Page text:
Interestingly, the 3 dissenting judges (i.e. those with a proper understanding of the Royal Prerogative) all studied law at university.

The Court of Pie Powders

If Sumption had studied law he might make logical decisions in general and not think he’s still an advocate simply trying to get his way in whatever legally convincing sounding manner he can.

Alex aldridge

If I’d studied something serious I might be a functioning adult.
But nope, I ‘did’ history at Durham ‘university’ so here I am living in my mumsy’s basement and editing a legalblogtweetsiteshitthing still at almost 50!!!!

Anonymous

Jeremy Corbyn will bring the rule of law under democratic control!

Property rights will be curtailed, taxed and regulated! No more will our rulers use the law as a stick to beat up the poor and oppressed!

We need socialism, to pay for our underfunded NHS, teachers and other public sector heroes! We will raise taxes on high earning city parasites!

Moneylaw? Shmoneylaw. These Jewish bankers and lawyers won’t know what’s hit them.

VOTE CORBYN, FOR THE MANY, NOT THE FEW!!!!!!!!!

His Dad

Without me Sumption would be nothing.

Anonymous

What’s up you fresh little chickens – chop chop!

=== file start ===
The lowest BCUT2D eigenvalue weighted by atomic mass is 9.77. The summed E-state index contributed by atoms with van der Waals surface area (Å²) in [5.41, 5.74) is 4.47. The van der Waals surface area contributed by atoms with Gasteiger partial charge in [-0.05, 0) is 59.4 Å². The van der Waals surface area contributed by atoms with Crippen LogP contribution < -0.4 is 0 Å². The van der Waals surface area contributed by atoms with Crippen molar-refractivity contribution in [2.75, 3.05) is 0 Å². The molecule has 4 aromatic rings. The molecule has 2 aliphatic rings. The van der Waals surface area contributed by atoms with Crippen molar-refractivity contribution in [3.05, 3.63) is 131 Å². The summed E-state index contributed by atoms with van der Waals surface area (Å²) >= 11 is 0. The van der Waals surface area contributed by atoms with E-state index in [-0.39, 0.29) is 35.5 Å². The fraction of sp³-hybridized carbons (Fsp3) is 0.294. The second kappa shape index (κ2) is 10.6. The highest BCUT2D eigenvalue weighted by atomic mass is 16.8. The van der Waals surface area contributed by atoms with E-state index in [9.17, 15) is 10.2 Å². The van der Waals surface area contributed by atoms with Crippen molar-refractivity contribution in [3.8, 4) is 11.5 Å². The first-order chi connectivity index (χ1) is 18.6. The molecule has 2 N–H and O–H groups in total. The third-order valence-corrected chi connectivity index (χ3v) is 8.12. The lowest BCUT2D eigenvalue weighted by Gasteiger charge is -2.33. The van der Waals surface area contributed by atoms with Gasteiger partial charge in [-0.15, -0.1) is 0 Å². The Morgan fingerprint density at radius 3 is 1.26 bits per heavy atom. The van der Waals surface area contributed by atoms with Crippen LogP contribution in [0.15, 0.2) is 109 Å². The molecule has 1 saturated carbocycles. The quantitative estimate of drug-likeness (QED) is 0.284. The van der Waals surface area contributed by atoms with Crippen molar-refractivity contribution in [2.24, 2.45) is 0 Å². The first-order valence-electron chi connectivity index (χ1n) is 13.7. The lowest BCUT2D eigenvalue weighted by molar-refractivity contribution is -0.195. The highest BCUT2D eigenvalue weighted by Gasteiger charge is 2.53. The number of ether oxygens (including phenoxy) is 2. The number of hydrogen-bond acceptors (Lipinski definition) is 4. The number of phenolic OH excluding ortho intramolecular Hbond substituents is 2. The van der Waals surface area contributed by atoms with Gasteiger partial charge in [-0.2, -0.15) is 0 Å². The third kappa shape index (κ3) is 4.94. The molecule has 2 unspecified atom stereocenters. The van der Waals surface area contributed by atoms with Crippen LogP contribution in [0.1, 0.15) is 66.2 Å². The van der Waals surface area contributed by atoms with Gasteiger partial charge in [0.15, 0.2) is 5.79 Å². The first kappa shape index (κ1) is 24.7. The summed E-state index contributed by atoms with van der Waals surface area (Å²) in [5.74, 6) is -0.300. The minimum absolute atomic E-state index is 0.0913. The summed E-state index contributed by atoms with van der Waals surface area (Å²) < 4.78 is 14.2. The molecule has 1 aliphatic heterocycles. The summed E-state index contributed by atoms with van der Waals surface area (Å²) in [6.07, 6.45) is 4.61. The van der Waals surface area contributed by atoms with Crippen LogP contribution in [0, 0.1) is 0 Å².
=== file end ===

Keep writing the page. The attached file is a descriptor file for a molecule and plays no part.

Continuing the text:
Anonymous

Of course it’s important to understand the historical background of certain cases, but more often than not it is even more important to understand … wait for it … the law!

Also part of the reason so many cases turn on their facts is because so many barristers and judges have such absolutely no idea or understanding of the finer points of the law – and many Sumption’s judgments suggest he is one of them!

Anonymous

And you learn far more law from practising it than you ever do from reading law reports as a 20 year old in a dusty university library.

Anonymous

Doesn’t matter if he’s a lord or not, he can’t speak for the path he didn’t take. Having been a non-law pleb himself, of course he would say that but how much more ‘critical thinking’ or ‘analytical skills’ do you learn from a history degree that you wouldn’t learn from a law degree? It’s already ridiculous that people are allowed to ‘convert’ so easily in this country after getting an easier degree from a non-law course.

Master of the Bacon Rolls

Perhaps if more of our lawyers studied history they could all provide such stand-offish judgments like the learned Lord did in Nicklinson.

Anonymous

I would assume that this is written by a russian robot. If not then the author should reflect on the damage he or she is doing to the Labour party (and socialism in general) by linking those causes to his or her mindless racist remarks.

Now I will press the report button

Anonymous

The above referenced a comment that has magically disappeared…..

Anonymous

A semi-agree. Non-law is best; but social sciences > history, if you really want to understand people and society (and, if you’re going to be a good lawyer, you should).